Two laws have prompted the Office of Personnel Management (OPM) to update their hiring practices via an interim rule. The change broadens the list of who qualifies for Veteran’s Preference, and gives transitioning veterans greater leeway in finding employment. According to Federal News Radio (FNR), the interim rule is in response to the Hubbard Act and the Veterans Work Opportunity (VOW) to Hire Heroes Act.
Veteran’s Preference is a system in which veterans are given preference for obtaining federal jobs. The qualifications are fairly strict, but it gives veterans a leg up in finding work. The goal of Veteran’s Preference isn’t to fill every vacant government position with a former service member, but to provide veterans a boost when they set their sights on government work.
The Hubbard Act allows more former service members to be included in Veteran’s Preference. The act includes “service members discharged or released from active duty for the reason of sole survivorship,” according to FNR. Sole survivorship is claimed when a service member’s parent or sibling has been killed while serving in the armed forces, thus rendering the service member the only surviving child of their immediate family.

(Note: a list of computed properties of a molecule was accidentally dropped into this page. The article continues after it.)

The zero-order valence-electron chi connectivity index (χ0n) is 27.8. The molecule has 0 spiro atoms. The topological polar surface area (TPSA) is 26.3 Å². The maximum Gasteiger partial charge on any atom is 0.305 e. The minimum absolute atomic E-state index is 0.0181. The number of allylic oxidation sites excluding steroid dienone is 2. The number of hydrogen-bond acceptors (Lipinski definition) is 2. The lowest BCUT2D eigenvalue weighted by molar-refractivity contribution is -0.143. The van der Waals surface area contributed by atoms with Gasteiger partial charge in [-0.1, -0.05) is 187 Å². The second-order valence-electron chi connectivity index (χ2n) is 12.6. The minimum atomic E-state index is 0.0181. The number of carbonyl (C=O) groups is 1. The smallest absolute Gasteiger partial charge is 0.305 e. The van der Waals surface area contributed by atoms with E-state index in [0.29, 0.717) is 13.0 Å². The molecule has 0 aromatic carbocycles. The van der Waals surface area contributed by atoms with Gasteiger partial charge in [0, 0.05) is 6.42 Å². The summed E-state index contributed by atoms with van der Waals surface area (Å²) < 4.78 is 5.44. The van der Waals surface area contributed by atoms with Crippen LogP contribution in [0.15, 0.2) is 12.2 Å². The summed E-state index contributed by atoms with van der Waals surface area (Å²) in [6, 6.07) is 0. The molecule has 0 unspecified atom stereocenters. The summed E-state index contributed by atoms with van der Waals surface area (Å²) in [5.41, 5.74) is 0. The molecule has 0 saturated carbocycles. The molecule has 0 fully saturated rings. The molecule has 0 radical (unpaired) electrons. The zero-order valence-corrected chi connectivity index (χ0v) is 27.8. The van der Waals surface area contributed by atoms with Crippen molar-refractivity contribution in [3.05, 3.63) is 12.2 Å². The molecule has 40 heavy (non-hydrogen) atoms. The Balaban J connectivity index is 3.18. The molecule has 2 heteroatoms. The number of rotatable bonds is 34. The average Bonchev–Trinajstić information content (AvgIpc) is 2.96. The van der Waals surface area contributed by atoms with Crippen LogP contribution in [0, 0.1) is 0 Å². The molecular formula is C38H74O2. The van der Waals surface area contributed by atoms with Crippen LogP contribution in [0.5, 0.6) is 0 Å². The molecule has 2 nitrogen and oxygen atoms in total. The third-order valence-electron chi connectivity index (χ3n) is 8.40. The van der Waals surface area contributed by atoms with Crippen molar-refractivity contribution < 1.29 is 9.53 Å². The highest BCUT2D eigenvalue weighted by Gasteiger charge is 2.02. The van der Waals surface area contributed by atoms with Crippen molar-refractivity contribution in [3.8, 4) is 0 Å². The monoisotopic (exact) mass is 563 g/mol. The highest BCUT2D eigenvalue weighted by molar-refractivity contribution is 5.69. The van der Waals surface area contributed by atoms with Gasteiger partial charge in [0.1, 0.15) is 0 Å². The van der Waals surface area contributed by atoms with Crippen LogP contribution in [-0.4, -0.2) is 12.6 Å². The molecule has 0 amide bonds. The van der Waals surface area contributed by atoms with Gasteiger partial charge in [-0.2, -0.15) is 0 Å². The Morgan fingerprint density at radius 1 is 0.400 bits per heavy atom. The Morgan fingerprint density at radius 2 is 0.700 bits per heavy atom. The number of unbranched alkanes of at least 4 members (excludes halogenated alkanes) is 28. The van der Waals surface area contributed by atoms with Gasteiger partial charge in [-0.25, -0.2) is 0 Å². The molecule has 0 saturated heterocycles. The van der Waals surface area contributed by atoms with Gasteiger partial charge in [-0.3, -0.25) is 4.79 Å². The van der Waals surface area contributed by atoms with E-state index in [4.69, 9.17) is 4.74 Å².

The VOW to Hire Heroes Act was signed in by President Barack Obama in 2011. According to this act, active duty service members who expect to be honorably discharged within 120 days should be treated like “veterans, disabled veterans and individuals eligible for preference” by federal organizations. This means that veterans who are roughly four months away from leaving the military on good terms will be covered by the veteran hiring preference.
"A member of the armed forces may start his or her civilian job search prior to discharge or release from active duty and thus will not have a Department of Defense (DD) Form 214, Certificate of Release or Discharge from Active Duty, when applying for Federal jobs," OPM wrote.
While the Hubbard Act helps more veterans qualify for Veteran’s Preference, taking advantage of the VOW to Hire Heroes Act requires forethought and effort well before leaving the military. Four months may seem like a long time, but job searches can take an exceedingly long time.
Although the interim rule was effective December 29th, 2014, comments are still being accepted. Those who wish to comment on the new rule must do so before February 27th, 2015, and may be done through the Federal e-Rulemaking Portal.